Credit to San Antonio for not giving up, but they were never really in this game from the middle of the second quarter. Down to three consistent offensive threats, it’s hard to win games when any of them doesn’t produce, and they were too quiet in this game. Sophia Young dropped off after her strong start (and went 3-10 at the foul line – yikes), Jia Perkins never got going at all, and it was only the fourth quarter run that pushed Becky Hammon up to a respectable 19 points. The Robinsons, Scholanda and Danielle, both chipped in to help out, but it never looked like being enough. Once again they lost the rebounding battle, this time to a team that is consistently poor on the glass themselves. It’s an issue that becomes increasingly glaring when your offense grinds to a halt and every possession is one-and-done. They’re still hanging around in second place in the West, but it’s largely been thanks to Phoenix and Seattle losses in the last couple of weeks. At least the Silver Stars get to head home for a couple of games after this brief East Coast swing ends in Connecticut on Thursday.
Minnesota took their nine game win streak into Phoenix last night, hoping to create even more space between themselves and the chasing pack. Already holding a 2-1 lead in the season series against the Mercury, a win would also have sealed the tie-breaker over Phoenix, should they drop enough games over the rest of the year for that to be an issue. As for the Mercury, they were desperate for a win. Firstly, they’d lost five of their last six, including a heartbreaking one-point overtime defeat on their own floor to Connecticut on Sunday. Secondly, after this game there’s only one matchup left against the Lynx this season, and that’s on the last day of the regular season. One or both teams may well be resting players by then because it could be meaningless for the playoffs. So it seemed like they needed to pierce this feeling of impregnability and confidence that the Lynx have developed over recent weeks, before they become even harder to stop. This might’ve been their last real chance, until a potential playoff series in September.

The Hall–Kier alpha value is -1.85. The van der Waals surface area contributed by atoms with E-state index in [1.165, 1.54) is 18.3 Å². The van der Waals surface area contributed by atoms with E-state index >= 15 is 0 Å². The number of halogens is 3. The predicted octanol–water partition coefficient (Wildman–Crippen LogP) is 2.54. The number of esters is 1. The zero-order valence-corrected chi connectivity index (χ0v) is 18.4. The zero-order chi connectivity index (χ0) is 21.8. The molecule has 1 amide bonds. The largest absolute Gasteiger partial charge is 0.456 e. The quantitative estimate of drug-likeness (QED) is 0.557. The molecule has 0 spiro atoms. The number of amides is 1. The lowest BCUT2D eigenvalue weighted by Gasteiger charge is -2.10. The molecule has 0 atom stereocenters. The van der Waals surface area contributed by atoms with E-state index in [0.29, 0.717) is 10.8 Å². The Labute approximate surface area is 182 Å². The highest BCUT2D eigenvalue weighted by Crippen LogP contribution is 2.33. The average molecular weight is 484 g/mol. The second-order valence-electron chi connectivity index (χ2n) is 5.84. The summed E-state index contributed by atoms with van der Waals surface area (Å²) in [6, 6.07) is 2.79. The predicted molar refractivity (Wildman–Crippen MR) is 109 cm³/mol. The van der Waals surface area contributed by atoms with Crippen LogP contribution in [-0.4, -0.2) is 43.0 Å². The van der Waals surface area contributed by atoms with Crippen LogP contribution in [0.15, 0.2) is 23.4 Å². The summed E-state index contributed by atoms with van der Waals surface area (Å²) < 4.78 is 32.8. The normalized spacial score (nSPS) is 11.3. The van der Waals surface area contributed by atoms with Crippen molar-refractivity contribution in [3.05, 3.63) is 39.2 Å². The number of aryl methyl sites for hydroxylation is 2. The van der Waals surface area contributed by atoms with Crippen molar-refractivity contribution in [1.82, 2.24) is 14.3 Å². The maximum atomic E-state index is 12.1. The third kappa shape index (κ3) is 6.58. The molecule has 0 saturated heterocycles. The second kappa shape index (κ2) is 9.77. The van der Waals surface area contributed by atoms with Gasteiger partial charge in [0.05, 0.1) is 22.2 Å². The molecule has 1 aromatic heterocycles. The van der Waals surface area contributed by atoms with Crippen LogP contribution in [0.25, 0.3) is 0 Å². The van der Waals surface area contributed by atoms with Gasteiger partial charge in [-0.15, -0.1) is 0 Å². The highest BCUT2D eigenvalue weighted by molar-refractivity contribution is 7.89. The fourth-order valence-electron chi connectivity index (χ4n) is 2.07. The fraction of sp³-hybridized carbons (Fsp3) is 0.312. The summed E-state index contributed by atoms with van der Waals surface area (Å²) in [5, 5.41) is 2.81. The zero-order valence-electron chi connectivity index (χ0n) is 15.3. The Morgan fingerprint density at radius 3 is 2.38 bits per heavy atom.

The starting fives were the same for both teams as in recent games, although Monica Wright returned to the Lynx bench after missing several games to be with her father after his heart attack. Nakia Sanford continues to start at center for Phoenix after the departure of Kara Braxton, and Sidney Spencer – acquired in the Braxton trade – was in uniform on the bench.
The first quarter was exactly what we expect to see when these teams face each other – running, gunning, and lots of scoring. The Mercury like to run – even more now that Braxton is gone – and while the Lynx like to play defense, they’re more than happy to charge from one end to the other when the option is available. When Lindsay Whalen drained consecutive threes midway through the first quarter – with no one anywhere near her on either of them – the Lynx led 17-15 and we’d played less than five minutes. That’s a complete first quarter score for most teams in this league (and practically a first half in some recent games).